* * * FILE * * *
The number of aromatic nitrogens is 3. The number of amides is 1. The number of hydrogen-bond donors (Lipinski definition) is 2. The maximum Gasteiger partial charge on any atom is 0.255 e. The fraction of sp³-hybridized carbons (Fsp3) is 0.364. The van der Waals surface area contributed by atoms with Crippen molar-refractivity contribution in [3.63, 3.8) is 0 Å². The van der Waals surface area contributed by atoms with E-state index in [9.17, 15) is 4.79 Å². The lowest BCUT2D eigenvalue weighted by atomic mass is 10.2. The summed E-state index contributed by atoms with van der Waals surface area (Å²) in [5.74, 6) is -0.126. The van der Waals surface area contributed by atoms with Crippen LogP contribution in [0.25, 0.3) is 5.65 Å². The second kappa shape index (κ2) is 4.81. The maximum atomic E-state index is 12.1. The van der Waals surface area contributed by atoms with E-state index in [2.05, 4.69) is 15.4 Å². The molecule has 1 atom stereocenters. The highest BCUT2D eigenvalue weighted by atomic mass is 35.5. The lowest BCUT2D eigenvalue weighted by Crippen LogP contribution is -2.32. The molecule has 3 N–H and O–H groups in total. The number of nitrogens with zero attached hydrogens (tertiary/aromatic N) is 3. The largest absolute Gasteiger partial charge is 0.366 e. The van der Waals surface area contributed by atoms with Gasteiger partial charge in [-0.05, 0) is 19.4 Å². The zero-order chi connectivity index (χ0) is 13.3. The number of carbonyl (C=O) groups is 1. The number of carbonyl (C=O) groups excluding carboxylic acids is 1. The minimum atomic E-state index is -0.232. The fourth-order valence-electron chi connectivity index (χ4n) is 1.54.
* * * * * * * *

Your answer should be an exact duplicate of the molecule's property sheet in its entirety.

The number of aromatic nitrogens is 3. The number of amides is 1. The number of hydrogen-bond donors (Lipinski definition) is 2. The maximum Gasteiger partial charge on any atom is 0.255 e. The fraction of sp³-hybridized carbons (Fsp3) is 0.364. The van der Waals surface area contributed by atoms with Crippen molar-refractivity contribution in [3.63, 3.8) is 0 Å². The van der Waals surface area contributed by atoms with E-state index in [9.17, 15) is 4.79 Å². The lowest BCUT2D eigenvalue weighted by atomic mass is 10.2. The summed E-state index contributed by atoms with van der Waals surface area (Å²) in [5.74, 6) is -0.126. The van der Waals surface area contributed by atoms with Crippen LogP contribution in [0.25, 0.3) is 5.65 Å². The second kappa shape index (κ2) is 4.81. The maximum atomic E-state index is 12.1. The van der Waals surface area contributed by atoms with E-state index in [2.05, 4.69) is 15.4 Å². The molecule has 1 atom stereocenters. The highest BCUT2D eigenvalue weighted by atomic mass is 35.5. The lowest BCUT2D eigenvalue weighted by Crippen LogP contribution is -2.32. The molecule has 3 N–H and O–H groups in total. The number of nitrogens with zero attached hydrogens (tertiary/aromatic N) is 3. The largest absolute Gasteiger partial charge is 0.366 e. The van der Waals surface area contributed by atoms with Gasteiger partial charge in [-0.05, 0) is 19.4 Å². The zero-order chi connectivity index (χ0) is 13.3. The number of carbonyl (C=O) groups is 1. The number of carbonyl (C=O) groups excluding carboxylic acids is 1. The minimum atomic E-state index is -0.232. The fourth-order valence-electron chi connectivity index (χ4n) is 1.54.